Play BIG: Beyond Being, Towards Becoming

I spent Sunday afternoon with my friend Richard.

One of the qualities that I noticed about Richard is the ease with which he gets along with others.  He shows up as being comfortable with others – all kinds of others Arguably, he is his best when he is the company of others.  It is this quality of his that I find attractive. And have sought to emulate.

Imagine my surprise when Richard told us that he is innately shy: “What! You shy. I find this the most surprising thing that you have told me.  You are so affable, so outgoing, so easy to speak with. And you have an ease with which you strike up conversations with others. Lastly, you seem to be your best when you are with people – you come alive.”

Here’s Richard’s response: “I grew up on a farm in Lancashire. There were few people around, and no other children….. During the holidays my parents would send me to my uncle who lived in a town in Merseyside.”

Why did Richards parents send him to a town for his holidays? To play with other kids his age – to learn to get along with others, to socialise.  Was it easy for Richard?  No. The town kids were used to playing with one another. Richard was used to being alone – mostly doing farming tasks. And working machinery – he built a combine harvester from a kit and paper instructions by his early 20s!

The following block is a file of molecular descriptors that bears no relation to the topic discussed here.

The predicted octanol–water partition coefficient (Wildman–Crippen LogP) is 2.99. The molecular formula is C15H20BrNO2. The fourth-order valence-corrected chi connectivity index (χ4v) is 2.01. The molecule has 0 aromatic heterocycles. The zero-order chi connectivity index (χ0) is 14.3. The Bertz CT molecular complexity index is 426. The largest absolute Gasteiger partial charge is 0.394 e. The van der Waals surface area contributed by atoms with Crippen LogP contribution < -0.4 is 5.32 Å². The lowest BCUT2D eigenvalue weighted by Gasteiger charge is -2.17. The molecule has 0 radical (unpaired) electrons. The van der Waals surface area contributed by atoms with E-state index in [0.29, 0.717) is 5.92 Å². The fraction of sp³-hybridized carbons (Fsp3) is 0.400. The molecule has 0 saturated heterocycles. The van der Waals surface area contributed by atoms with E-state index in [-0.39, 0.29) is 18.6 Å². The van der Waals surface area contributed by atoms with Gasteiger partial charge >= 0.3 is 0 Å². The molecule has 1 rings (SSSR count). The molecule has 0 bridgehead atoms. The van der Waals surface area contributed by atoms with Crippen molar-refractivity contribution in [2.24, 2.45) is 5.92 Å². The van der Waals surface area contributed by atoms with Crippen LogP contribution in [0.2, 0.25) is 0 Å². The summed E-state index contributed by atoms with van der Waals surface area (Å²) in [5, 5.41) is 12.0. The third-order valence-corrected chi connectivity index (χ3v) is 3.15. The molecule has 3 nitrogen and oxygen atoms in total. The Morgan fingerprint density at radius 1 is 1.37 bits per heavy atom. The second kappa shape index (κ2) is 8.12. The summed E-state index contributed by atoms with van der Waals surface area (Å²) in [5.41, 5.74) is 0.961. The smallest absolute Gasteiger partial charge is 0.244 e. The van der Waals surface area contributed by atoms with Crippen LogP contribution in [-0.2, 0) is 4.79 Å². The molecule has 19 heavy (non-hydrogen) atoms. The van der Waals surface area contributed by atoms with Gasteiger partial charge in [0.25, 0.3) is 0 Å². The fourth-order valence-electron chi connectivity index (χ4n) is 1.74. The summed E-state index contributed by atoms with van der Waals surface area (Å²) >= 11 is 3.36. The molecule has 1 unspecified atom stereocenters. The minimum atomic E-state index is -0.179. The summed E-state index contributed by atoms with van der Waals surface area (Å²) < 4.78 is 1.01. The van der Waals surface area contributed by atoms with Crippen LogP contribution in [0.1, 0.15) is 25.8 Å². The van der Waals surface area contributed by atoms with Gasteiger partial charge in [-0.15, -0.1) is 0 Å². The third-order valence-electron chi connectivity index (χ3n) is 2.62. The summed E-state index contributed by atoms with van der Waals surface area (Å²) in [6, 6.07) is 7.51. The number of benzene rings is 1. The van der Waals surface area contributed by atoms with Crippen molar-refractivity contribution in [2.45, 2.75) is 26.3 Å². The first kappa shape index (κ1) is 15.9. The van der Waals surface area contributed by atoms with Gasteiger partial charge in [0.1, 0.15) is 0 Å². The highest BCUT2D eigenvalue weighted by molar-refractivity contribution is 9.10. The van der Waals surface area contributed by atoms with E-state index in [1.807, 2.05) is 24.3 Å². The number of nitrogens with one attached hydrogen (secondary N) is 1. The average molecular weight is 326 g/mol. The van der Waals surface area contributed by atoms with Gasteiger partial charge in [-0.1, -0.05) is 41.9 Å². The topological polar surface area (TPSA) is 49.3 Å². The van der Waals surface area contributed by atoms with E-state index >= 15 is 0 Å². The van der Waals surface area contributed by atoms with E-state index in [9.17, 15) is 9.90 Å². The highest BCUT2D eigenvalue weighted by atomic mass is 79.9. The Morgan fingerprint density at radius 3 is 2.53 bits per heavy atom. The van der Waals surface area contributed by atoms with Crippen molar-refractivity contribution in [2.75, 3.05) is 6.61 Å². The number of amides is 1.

So how did a shy kid become such an affable human being who comes across as comfortable in conversation with just about anybody? A person who seeks human company and enjoys it?

Richard’s answer: “I’m still shy.  The thing is that I never let it stop me from taking/socialising with others.”

What is it that Richard is pointing at here?  That you (and I) do not have to be that which we turned out to be  That you (and I) can choose to walk the path of becoming – becoming that which we wish to be.

At this point I wish to bring into this conversation this assertion/insight:

stone tiger man y gasset quote

If you, and I, get this then we get that we can never excuse ourselves from our responsibility for shaping our lives.  That just because you (or I) turn out a certain way (e.g. shy) does not relieve you (or me) of the responsibility of the stance that you take in relation to that: to accept it, stay small, play small or to transcend it like Richard does – to this day.  Every day he chooses to transcend his shyness.

I thank you for your listening, and wish you the very best.  Until the next time….

Author: Maz Iqbal

Experienced management consultant working at the intersection of strategy, customer, and technology. Combine a tendency to think strategically with a penchant for getting my hands dirty at the coalface of implementation.

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